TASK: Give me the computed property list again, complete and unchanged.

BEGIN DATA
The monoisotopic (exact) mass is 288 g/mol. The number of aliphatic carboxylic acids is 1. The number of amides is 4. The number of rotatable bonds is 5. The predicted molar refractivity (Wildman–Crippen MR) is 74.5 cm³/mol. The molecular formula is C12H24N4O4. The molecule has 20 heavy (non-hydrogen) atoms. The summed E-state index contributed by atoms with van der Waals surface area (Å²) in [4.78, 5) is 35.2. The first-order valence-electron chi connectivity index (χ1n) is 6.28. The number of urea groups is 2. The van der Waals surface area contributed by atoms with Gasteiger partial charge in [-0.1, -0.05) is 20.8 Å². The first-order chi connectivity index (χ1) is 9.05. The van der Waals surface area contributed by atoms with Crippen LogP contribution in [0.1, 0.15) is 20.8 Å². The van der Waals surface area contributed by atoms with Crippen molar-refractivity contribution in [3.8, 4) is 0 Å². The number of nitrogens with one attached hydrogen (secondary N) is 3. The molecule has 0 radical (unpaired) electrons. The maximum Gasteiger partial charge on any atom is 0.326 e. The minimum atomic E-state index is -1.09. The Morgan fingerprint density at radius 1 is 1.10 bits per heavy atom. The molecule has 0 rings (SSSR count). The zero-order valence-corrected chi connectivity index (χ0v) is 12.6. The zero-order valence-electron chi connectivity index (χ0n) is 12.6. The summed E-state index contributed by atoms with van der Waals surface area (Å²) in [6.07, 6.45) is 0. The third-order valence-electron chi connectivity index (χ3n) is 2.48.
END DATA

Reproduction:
The monoisotopic (exact) mass is 288 g/mol. The number of aliphatic carboxylic acids is 1. The number of amides is 4. The number of rotatable bonds is 5. The predicted molar refractivity (Wildman–Crippen MR) is 74.5 cm³/mol. The molecular formula is C12H24N4O4. The molecule has 20 heavy (non-hydrogen) atoms. The summed E-state index contributed by atoms with van der Waals surface area (Å²) in [4.78, 5) is 35.2. The first-order valence-electron chi connectivity index (χ1n) is 6.28. The number of urea groups is 2. The van der Waals surface area contributed by atoms with Gasteiger partial charge in [-0.1, -0.05) is 20.8 Å². The first-order chi connectivity index (χ1) is 9.05. The van der Waals surface area contributed by atoms with Crippen LogP contribution in [0.1, 0.15) is 20.8 Å². The van der Waals surface area contributed by atoms with Crippen molar-refractivity contribution in [3.8, 4) is 0 Å². The number of nitrogens with one attached hydrogen (secondary N) is 3. The molecule has 0 radical (unpaired) electrons. The maximum Gasteiger partial charge on any atom is 0.326 e. The minimum atomic E-state index is -1.09. The Morgan fingerprint density at radius 1 is 1.10 bits per heavy atom. The molecule has 0 rings (SSSR count). The zero-order valence-corrected chi connectivity index (χ0v) is 12.6. The zero-order valence-electron chi connectivity index (χ0n) is 12.6. The summed E-state index contributed by atoms with van der Waals surface area (Å²) in [6.07, 6.45) is 0. The third-order valence-electron chi connectivity index (χ3n) is 2.48.